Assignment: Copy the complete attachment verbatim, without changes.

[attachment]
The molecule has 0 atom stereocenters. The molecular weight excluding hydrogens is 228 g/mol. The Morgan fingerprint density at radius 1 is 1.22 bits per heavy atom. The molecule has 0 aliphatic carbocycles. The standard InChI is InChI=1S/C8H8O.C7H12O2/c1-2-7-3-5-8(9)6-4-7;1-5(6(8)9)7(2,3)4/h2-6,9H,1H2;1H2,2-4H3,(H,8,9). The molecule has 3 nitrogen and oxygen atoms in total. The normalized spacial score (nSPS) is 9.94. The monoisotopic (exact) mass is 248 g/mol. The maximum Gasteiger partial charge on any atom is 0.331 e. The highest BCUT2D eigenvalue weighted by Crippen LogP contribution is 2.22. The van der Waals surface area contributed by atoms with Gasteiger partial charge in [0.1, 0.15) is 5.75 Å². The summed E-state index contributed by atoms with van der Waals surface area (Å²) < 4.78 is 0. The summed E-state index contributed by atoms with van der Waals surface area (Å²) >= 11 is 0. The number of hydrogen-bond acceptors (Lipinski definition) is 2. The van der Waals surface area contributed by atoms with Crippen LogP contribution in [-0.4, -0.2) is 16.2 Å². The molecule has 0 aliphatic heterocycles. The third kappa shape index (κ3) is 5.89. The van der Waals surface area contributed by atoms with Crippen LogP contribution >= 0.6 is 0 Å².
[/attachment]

The molecule has 0 atom stereocenters. The molecular weight excluding hydrogens is 228 g/mol. The Morgan fingerprint density at radius 1 is 1.22 bits per heavy atom. The molecule has 0 aliphatic carbocycles. The standard InChI is InChI=1S/C8H8O.C7H12O2/c1-2-7-3-5-8(9)6-4-7;1-5(6(8)9)7(2,3)4/h2-6,9H,1H2;1H2,2-4H3,(H,8,9). The molecule has 3 nitrogen and oxygen atoms in total. The normalized spacial score (nSPS) is 9.94. The monoisotopic (exact) mass is 248 g/mol. The maximum Gasteiger partial charge on any atom is 0.331 e. The highest BCUT2D eigenvalue weighted by Crippen LogP contribution is 2.22. The van der Waals surface area contributed by atoms with Gasteiger partial charge in [0.1, 0.15) is 5.75 Å². The summed E-state index contributed by atoms with van der Waals surface area (Å²) < 4.78 is 0. The summed E-state index contributed by atoms with van der Waals surface area (Å²) >= 11 is 0. The number of hydrogen-bond acceptors (Lipinski definition) is 2. The van der Waals surface area contributed by atoms with Crippen LogP contribution in [-0.4, -0.2) is 16.2 Å². The molecule has 0 aliphatic heterocycles. The third kappa shape index (κ3) is 5.89. The van der Waals surface area contributed by atoms with Crippen LogP contribution >= 0.6 is 0 Å².